# 6. Nigeria
GDP (PPP) in 2050: $9.51 trillionImage: A woman walks through Olusosun rubbish dump in Nigeria's commercial capital, Lagos, April 18, 2007. Reuters

Despite overall growth in the country's economy, poverty in Nigeria is on the rise.

According to Nigeria's National Bureau of Statistics, 61 percent of the population now lives on less than $1 per day, which the World Bank considers to be “absolute poverty.” In 2004, 51 percent of Nigeria's population lived at that level.

The swelling trend of poeverty is expected to continue for at least another year.

But Nigeria is rich with oil and its economy is growing.

Nigeria is the third wealthiest country in Africa behind South Africa and Egypt -- although Egypt's economy has suffered in the wake of the 2011 revolution -- and the 44th biggest economy in the world, just two spots below Ireland and five under Hong Kong. However, Nigeria's government has also been steeped in corruption for decades and the oil money has gone into the pockets of the country's political elite.

Billions of dollars disappear into London and Swiss bank accounts, said Charles Ebinger, a Senior Fellow at the Brookings Institute.

It’s sickening because [Nigeria] should be one of the richest countries in the world.

About 80 percent of Nigeria's economy comprises the oil industry, but an almost complete lack of infrastructure investment and development means that it has limited refining capabilities and must import usable petroleum from abroad.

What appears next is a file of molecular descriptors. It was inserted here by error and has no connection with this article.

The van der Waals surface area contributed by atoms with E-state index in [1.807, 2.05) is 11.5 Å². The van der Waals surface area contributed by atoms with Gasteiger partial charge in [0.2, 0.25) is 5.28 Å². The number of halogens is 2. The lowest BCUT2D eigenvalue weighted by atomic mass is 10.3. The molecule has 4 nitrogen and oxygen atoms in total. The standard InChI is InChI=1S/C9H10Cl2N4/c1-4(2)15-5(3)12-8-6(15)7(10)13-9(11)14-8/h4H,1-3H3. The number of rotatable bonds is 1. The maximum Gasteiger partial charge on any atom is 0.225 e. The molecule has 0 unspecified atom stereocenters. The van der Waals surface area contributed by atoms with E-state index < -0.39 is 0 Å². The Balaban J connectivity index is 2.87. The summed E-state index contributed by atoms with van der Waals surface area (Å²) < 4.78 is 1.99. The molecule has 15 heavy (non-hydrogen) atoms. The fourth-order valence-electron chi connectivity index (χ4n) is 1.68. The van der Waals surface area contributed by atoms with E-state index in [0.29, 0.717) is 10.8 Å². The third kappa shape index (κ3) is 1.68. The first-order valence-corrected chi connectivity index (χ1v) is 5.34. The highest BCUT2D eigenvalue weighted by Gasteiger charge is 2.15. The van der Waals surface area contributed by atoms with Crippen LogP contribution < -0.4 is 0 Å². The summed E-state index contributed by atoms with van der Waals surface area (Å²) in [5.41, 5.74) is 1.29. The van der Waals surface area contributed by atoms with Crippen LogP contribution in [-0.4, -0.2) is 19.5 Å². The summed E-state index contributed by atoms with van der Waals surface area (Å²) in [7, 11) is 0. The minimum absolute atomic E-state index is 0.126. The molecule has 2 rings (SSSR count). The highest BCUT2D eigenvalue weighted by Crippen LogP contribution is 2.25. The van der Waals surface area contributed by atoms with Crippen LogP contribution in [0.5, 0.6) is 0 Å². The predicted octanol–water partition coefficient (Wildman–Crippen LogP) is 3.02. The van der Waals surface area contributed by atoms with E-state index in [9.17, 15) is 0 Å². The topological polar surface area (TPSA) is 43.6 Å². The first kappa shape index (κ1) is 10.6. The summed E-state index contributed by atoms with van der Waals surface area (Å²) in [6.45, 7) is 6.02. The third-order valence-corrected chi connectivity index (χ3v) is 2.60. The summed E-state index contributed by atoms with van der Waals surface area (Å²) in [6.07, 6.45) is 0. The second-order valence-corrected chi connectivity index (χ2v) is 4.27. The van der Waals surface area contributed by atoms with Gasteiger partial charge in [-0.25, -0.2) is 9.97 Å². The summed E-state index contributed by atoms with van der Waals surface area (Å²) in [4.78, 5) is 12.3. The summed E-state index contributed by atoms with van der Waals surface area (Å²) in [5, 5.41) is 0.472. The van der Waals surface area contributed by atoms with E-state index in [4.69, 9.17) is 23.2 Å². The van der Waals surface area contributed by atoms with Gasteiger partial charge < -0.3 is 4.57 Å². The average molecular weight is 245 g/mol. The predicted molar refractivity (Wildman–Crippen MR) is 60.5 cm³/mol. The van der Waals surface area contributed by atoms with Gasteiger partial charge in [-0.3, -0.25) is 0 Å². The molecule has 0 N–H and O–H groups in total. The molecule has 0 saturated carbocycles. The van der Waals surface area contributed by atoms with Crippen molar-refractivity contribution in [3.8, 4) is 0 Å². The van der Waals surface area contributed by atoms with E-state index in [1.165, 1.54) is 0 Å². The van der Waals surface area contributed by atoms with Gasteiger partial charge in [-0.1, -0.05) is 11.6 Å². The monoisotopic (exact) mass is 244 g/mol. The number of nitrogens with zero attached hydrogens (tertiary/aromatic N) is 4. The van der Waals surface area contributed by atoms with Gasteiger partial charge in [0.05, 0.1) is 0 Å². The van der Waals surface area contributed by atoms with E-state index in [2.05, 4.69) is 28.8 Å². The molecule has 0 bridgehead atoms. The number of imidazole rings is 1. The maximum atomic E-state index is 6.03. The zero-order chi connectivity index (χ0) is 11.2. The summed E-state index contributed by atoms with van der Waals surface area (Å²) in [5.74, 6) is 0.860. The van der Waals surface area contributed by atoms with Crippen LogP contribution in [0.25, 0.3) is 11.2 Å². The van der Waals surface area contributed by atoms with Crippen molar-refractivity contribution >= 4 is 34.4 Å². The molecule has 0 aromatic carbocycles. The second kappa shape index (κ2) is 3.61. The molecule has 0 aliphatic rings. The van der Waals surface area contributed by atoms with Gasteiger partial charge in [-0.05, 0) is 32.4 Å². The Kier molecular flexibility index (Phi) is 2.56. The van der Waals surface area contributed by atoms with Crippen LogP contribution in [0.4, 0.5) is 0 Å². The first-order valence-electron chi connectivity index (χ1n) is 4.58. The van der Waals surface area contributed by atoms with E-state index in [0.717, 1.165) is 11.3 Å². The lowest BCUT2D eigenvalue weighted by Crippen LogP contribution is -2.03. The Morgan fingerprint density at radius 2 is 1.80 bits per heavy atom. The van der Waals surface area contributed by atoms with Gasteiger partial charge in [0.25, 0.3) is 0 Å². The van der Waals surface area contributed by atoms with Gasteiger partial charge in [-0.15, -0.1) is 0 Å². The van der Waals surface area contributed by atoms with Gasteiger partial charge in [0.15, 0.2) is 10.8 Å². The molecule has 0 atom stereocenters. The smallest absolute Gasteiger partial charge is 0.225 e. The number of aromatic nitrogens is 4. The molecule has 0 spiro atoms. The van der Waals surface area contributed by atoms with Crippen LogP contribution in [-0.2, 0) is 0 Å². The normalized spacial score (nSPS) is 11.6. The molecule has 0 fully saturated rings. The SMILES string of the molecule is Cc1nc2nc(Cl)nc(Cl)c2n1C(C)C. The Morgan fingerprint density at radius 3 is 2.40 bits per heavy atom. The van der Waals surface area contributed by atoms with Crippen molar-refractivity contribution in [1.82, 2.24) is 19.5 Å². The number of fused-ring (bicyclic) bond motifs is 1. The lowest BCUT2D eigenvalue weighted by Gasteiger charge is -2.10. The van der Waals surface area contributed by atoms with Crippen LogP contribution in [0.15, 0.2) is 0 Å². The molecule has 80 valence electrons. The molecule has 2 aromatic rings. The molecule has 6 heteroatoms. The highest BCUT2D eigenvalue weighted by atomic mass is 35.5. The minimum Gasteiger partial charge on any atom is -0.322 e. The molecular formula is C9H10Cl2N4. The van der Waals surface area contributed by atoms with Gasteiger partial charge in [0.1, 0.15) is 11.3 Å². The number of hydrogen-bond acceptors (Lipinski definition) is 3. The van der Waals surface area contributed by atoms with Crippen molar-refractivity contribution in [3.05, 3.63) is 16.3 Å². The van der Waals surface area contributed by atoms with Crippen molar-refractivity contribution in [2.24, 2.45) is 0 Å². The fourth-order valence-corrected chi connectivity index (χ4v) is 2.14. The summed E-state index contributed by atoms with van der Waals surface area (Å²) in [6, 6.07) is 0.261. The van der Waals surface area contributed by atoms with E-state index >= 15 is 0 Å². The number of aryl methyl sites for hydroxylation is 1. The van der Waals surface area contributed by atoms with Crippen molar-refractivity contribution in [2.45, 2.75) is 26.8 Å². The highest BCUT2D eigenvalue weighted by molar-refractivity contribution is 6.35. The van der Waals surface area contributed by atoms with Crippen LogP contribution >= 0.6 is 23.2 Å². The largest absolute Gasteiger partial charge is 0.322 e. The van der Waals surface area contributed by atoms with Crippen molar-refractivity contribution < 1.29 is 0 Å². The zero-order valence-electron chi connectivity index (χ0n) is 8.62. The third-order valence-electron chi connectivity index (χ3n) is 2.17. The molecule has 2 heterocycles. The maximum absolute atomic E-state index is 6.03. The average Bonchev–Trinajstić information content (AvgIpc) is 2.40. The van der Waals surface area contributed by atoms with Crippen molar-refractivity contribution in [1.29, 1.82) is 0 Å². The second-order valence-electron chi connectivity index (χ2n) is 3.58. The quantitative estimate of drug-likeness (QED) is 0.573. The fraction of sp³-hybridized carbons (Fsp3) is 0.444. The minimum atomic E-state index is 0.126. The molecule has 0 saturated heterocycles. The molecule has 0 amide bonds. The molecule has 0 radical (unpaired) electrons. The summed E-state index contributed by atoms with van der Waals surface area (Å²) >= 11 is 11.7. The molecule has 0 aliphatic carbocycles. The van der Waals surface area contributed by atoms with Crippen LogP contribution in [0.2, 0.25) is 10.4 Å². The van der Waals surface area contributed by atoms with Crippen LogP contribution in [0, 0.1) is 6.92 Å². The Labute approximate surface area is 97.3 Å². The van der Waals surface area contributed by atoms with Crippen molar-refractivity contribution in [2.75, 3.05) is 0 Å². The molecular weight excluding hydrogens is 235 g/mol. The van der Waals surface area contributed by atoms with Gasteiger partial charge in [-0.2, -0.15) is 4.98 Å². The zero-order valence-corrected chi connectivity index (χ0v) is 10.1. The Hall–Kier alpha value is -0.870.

Additionally, Nigeria has the world's seventh biggest reserves of natural gas, but only produces a fraction of the energy it could potentially achieve. More than half of the country lives without electricity.

Tellingly, the most impoverished areas of the country were in the north, where a violent insurgency is currently growing. While Islamic rebel group Boko Haram has stated that its mission is to turn Nigeria into a sharia state, the militantce was born amidst a deepening sense of disconnect between the Nigerian people and the ruling elite. While Boko Haram may not be looking for financial gain, poverty and disenfranchisement may help explain why the group is gaining strength and support.

In areas where Boko Haram is most active, close to 80 percent of the population lives below the $1 per day level.

But it's not only people in the north who are fed up with the government. When President Goodluck Jonathan tried to remoel a fuel subsidy at the beginning of the year, Nigerians across the country protested.

The subsidy has kept the price of oil and gas affordable for Nigerian citizens and is the only way the that average citizen benefits from the nation's oil wealth. While the subsidy has been partially reinstated, the demonstrations sparked a national dialogue on the ingrained government corruption and the ills of the nation.

Motivated by the feeling of being cheated and being forced to remain in abject poverty in the midst of enough, Nigerians are now unilateral in their call for the sanitization of the polity and the stamping out of vices that eroded the sense of patriotism and threatened to plunge the nation into anarchy, an Op-Ed in Nigeria Intel said on Wednesday.

The National Bureau of Statistics did add in its report that poverty levels would have been worse if it weren't for government employment programs.

President Jonathan has pledged to study the NBS report.